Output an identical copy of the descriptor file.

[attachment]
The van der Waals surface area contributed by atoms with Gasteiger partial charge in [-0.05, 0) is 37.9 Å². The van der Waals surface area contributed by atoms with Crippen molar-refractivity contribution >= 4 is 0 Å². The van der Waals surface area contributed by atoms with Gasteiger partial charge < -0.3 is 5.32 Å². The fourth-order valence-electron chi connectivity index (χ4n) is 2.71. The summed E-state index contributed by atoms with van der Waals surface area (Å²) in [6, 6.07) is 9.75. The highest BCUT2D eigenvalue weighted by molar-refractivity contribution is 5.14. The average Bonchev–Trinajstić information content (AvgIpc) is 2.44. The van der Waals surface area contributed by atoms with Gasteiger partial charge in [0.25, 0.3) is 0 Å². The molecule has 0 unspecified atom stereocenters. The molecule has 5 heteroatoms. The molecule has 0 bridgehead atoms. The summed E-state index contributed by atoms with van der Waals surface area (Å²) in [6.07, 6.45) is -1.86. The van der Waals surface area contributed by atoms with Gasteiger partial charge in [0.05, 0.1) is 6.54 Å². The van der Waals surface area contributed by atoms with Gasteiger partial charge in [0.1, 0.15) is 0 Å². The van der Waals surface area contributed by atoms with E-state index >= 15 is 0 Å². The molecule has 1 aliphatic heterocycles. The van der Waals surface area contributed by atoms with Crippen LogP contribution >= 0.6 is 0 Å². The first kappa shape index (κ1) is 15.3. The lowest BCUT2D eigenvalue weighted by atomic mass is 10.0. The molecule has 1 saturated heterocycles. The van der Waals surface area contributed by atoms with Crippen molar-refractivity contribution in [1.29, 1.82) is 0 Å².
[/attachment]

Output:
The van der Waals surface area contributed by atoms with Gasteiger partial charge in [-0.05, 0) is 37.9 Å². The van der Waals surface area contributed by atoms with Crippen molar-refractivity contribution >= 4 is 0 Å². The van der Waals surface area contributed by atoms with Gasteiger partial charge < -0.3 is 5.32 Å². The fourth-order valence-electron chi connectivity index (χ4n) is 2.71. The summed E-state index contributed by atoms with van der Waals surface area (Å²) in [6, 6.07) is 9.75. The highest BCUT2D eigenvalue weighted by molar-refractivity contribution is 5.14. The average Bonchev–Trinajstić information content (AvgIpc) is 2.44. The van der Waals surface area contributed by atoms with Gasteiger partial charge in [0.25, 0.3) is 0 Å². The molecule has 0 unspecified atom stereocenters. The molecule has 5 heteroatoms. The molecule has 0 bridgehead atoms. The summed E-state index contributed by atoms with van der Waals surface area (Å²) in [6.07, 6.45) is -1.86. The van der Waals surface area contributed by atoms with Gasteiger partial charge in [0.05, 0.1) is 6.54 Å². The van der Waals surface area contributed by atoms with Gasteiger partial charge in [0.1, 0.15) is 0 Å². The van der Waals surface area contributed by atoms with E-state index >= 15 is 0 Å². The molecule has 1 aliphatic heterocycles. The van der Waals surface area contributed by atoms with Crippen LogP contribution >= 0.6 is 0 Å². The first kappa shape index (κ1) is 15.3. The lowest BCUT2D eigenvalue weighted by atomic mass is 10.0. The molecule has 1 saturated heterocycles. The van der Waals surface area contributed by atoms with Crippen molar-refractivity contribution in [1.29, 1.82) is 0 Å².